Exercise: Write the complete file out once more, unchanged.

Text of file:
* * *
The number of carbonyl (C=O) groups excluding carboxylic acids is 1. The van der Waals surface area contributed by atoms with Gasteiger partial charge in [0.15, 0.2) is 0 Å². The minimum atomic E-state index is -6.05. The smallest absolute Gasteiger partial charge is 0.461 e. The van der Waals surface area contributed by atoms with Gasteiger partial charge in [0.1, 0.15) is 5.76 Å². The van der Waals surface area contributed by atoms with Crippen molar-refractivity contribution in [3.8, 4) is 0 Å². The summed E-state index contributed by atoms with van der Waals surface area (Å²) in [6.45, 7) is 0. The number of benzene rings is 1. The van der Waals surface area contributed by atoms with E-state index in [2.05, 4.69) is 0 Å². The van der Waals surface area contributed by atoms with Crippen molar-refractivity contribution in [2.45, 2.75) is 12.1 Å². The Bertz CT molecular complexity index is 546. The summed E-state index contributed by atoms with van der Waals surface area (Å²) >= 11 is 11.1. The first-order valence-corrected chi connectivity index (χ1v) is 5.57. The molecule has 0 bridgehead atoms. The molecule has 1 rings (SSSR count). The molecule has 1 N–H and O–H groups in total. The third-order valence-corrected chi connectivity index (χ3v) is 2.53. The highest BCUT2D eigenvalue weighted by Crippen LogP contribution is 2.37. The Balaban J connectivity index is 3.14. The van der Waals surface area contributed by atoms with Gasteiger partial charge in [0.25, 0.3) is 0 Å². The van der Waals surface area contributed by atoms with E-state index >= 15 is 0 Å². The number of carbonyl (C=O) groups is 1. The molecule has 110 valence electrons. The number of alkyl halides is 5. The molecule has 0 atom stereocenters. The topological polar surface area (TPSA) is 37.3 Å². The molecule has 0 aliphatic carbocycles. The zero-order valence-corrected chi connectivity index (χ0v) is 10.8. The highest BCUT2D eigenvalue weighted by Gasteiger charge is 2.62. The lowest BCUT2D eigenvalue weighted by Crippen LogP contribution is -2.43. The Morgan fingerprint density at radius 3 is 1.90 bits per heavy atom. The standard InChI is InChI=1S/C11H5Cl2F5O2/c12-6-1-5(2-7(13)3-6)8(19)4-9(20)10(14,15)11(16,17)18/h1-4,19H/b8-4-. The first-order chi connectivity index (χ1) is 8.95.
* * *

The number of carbonyl (C=O) groups excluding carboxylic acids is 1. The van der Waals surface area contributed by atoms with Gasteiger partial charge in [0.15, 0.2) is 0 Å². The minimum atomic E-state index is -6.05. The smallest absolute Gasteiger partial charge is 0.461 e. The van der Waals surface area contributed by atoms with Gasteiger partial charge in [0.1, 0.15) is 5.76 Å². The van der Waals surface area contributed by atoms with Crippen molar-refractivity contribution in [3.8, 4) is 0 Å². The summed E-state index contributed by atoms with van der Waals surface area (Å²) in [6.45, 7) is 0. The number of benzene rings is 1. The van der Waals surface area contributed by atoms with E-state index in [2.05, 4.69) is 0 Å². The van der Waals surface area contributed by atoms with Crippen molar-refractivity contribution in [2.45, 2.75) is 12.1 Å². The Bertz CT molecular complexity index is 546. The summed E-state index contributed by atoms with van der Waals surface area (Å²) >= 11 is 11.1. The first-order valence-corrected chi connectivity index (χ1v) is 5.57. The molecule has 0 bridgehead atoms. The molecule has 1 rings (SSSR count). The molecule has 1 N–H and O–H groups in total. The third-order valence-corrected chi connectivity index (χ3v) is 2.53. The highest BCUT2D eigenvalue weighted by Crippen LogP contribution is 2.37. The Balaban J connectivity index is 3.14. The van der Waals surface area contributed by atoms with Gasteiger partial charge in [0.25, 0.3) is 0 Å². The van der Waals surface area contributed by atoms with E-state index >= 15 is 0 Å². The number of carbonyl (C=O) groups is 1. The molecule has 110 valence electrons. The number of alkyl halides is 5. The molecule has 0 atom stereocenters. The topological polar surface area (TPSA) is 37.3 Å². The molecule has 0 aliphatic carbocycles. The zero-order valence-corrected chi connectivity index (χ0v) is 10.8. The highest BCUT2D eigenvalue weighted by Gasteiger charge is 2.62. The lowest BCUT2D eigenvalue weighted by Crippen LogP contribution is -2.43. The Morgan fingerprint density at radius 3 is 1.90 bits per heavy atom. The standard InChI is InChI=1S/C11H5Cl2F5O2/c12-6-1-5(2-7(13)3-6)8(19)4-9(20)10(14,15)11(16,17)18/h1-4,19H/b8-4-. The first-order chi connectivity index (χ1) is 8.95.